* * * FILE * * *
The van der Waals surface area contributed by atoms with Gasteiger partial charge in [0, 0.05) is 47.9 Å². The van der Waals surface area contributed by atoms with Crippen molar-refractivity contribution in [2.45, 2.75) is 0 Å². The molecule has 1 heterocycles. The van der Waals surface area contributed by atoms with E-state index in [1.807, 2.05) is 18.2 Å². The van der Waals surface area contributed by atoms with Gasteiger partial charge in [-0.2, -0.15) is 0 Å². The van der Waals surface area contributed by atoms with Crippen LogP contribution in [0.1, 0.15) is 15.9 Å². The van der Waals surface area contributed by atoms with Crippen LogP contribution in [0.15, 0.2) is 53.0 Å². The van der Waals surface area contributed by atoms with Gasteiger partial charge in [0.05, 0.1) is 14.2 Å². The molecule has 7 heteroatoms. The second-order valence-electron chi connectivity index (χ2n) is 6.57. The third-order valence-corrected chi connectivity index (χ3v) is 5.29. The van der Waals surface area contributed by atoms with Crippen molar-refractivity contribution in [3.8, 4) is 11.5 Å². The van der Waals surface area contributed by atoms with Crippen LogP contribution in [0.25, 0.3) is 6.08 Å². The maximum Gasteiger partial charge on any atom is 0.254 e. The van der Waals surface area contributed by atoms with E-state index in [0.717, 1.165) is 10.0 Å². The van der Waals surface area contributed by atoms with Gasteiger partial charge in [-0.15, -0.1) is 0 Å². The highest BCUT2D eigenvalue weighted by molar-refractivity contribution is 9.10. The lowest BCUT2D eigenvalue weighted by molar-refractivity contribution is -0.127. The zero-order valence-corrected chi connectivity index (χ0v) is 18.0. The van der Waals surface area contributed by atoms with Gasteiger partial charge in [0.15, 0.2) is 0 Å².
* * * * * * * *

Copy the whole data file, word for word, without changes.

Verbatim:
The van der Waals surface area contributed by atoms with Gasteiger partial charge in [0, 0.05) is 47.9 Å². The van der Waals surface area contributed by atoms with Crippen molar-refractivity contribution in [2.45, 2.75) is 0 Å². The molecule has 1 heterocycles. The van der Waals surface area contributed by atoms with E-state index in [1.807, 2.05) is 18.2 Å². The van der Waals surface area contributed by atoms with Gasteiger partial charge in [-0.2, -0.15) is 0 Å². The van der Waals surface area contributed by atoms with Crippen LogP contribution in [0.1, 0.15) is 15.9 Å². The van der Waals surface area contributed by atoms with Crippen LogP contribution in [0.15, 0.2) is 53.0 Å². The van der Waals surface area contributed by atoms with Gasteiger partial charge in [0.05, 0.1) is 14.2 Å². The molecule has 7 heteroatoms. The second-order valence-electron chi connectivity index (χ2n) is 6.57. The third-order valence-corrected chi connectivity index (χ3v) is 5.29. The van der Waals surface area contributed by atoms with Crippen molar-refractivity contribution in [3.8, 4) is 11.5 Å². The van der Waals surface area contributed by atoms with Crippen LogP contribution in [0.25, 0.3) is 6.08 Å². The maximum Gasteiger partial charge on any atom is 0.254 e. The van der Waals surface area contributed by atoms with E-state index in [0.717, 1.165) is 10.0 Å². The van der Waals surface area contributed by atoms with Gasteiger partial charge in [-0.15, -0.1) is 0 Å². The highest BCUT2D eigenvalue weighted by molar-refractivity contribution is 9.10. The lowest BCUT2D eigenvalue weighted by molar-refractivity contribution is -0.127. The zero-order valence-corrected chi connectivity index (χ0v) is 18.0. The van der Waals surface area contributed by atoms with Gasteiger partial charge in [0.15, 0.2) is 0 Å².